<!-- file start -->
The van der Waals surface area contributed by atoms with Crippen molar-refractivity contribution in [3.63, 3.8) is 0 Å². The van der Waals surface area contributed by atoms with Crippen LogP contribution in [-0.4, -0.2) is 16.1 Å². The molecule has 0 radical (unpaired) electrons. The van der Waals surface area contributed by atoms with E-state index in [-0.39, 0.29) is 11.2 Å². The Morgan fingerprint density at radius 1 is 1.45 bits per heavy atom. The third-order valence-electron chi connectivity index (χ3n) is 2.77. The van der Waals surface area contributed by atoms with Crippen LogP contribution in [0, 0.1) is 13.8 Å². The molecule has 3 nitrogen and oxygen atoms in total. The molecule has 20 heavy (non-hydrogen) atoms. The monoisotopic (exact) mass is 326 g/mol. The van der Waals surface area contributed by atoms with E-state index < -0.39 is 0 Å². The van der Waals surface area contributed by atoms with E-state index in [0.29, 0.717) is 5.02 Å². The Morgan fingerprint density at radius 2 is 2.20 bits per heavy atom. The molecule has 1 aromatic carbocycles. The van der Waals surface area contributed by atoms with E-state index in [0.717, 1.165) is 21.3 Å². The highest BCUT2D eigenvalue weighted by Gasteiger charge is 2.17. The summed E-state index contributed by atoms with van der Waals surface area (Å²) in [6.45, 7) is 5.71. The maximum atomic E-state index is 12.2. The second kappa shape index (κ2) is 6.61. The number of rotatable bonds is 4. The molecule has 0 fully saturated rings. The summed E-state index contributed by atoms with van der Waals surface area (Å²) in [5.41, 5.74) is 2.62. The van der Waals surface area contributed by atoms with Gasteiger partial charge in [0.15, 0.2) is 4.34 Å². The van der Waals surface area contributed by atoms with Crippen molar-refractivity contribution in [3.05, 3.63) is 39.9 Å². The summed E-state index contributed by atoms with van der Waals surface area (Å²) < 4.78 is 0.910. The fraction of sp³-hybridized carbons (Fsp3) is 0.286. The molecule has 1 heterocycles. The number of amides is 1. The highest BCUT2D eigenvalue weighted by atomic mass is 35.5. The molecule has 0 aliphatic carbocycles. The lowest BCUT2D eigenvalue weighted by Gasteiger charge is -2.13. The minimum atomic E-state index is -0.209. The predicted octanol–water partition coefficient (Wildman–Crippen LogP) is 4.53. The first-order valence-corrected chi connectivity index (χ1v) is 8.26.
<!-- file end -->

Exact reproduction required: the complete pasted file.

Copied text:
The van der Waals surface area contributed by atoms with Crippen molar-refractivity contribution in [3.63, 3.8) is 0 Å². The van der Waals surface area contributed by atoms with Crippen LogP contribution in [-0.4, -0.2) is 16.1 Å². The molecule has 0 radical (unpaired) electrons. The van der Waals surface area contributed by atoms with E-state index in [-0.39, 0.29) is 11.2 Å². The Morgan fingerprint density at radius 1 is 1.45 bits per heavy atom. The third-order valence-electron chi connectivity index (χ3n) is 2.77. The van der Waals surface area contributed by atoms with Crippen LogP contribution in [0, 0.1) is 13.8 Å². The molecule has 3 nitrogen and oxygen atoms in total. The molecule has 20 heavy (non-hydrogen) atoms. The monoisotopic (exact) mass is 326 g/mol. The van der Waals surface area contributed by atoms with E-state index < -0.39 is 0 Å². The van der Waals surface area contributed by atoms with E-state index in [0.29, 0.717) is 5.02 Å². The Morgan fingerprint density at radius 2 is 2.20 bits per heavy atom. The molecule has 1 aromatic carbocycles. The van der Waals surface area contributed by atoms with E-state index in [0.717, 1.165) is 21.3 Å². The highest BCUT2D eigenvalue weighted by Gasteiger charge is 2.17. The summed E-state index contributed by atoms with van der Waals surface area (Å²) in [6.45, 7) is 5.71. The maximum atomic E-state index is 12.2. The second kappa shape index (κ2) is 6.61. The number of rotatable bonds is 4. The molecule has 0 fully saturated rings. The summed E-state index contributed by atoms with van der Waals surface area (Å²) in [5.41, 5.74) is 2.62. The van der Waals surface area contributed by atoms with Gasteiger partial charge in [0.15, 0.2) is 4.34 Å². The van der Waals surface area contributed by atoms with Crippen molar-refractivity contribution in [3.05, 3.63) is 39.9 Å². The summed E-state index contributed by atoms with van der Waals surface area (Å²) < 4.78 is 0.910. The fraction of sp³-hybridized carbons (Fsp3) is 0.286. The molecule has 1 heterocycles. The number of amides is 1. The highest BCUT2D eigenvalue weighted by atomic mass is 35.5. The molecule has 0 aliphatic carbocycles. The lowest BCUT2D eigenvalue weighted by Gasteiger charge is -2.13. The minimum atomic E-state index is -0.209. The predicted octanol–water partition coefficient (Wildman–Crippen LogP) is 4.53. The first-order valence-corrected chi connectivity index (χ1v) is 8.26.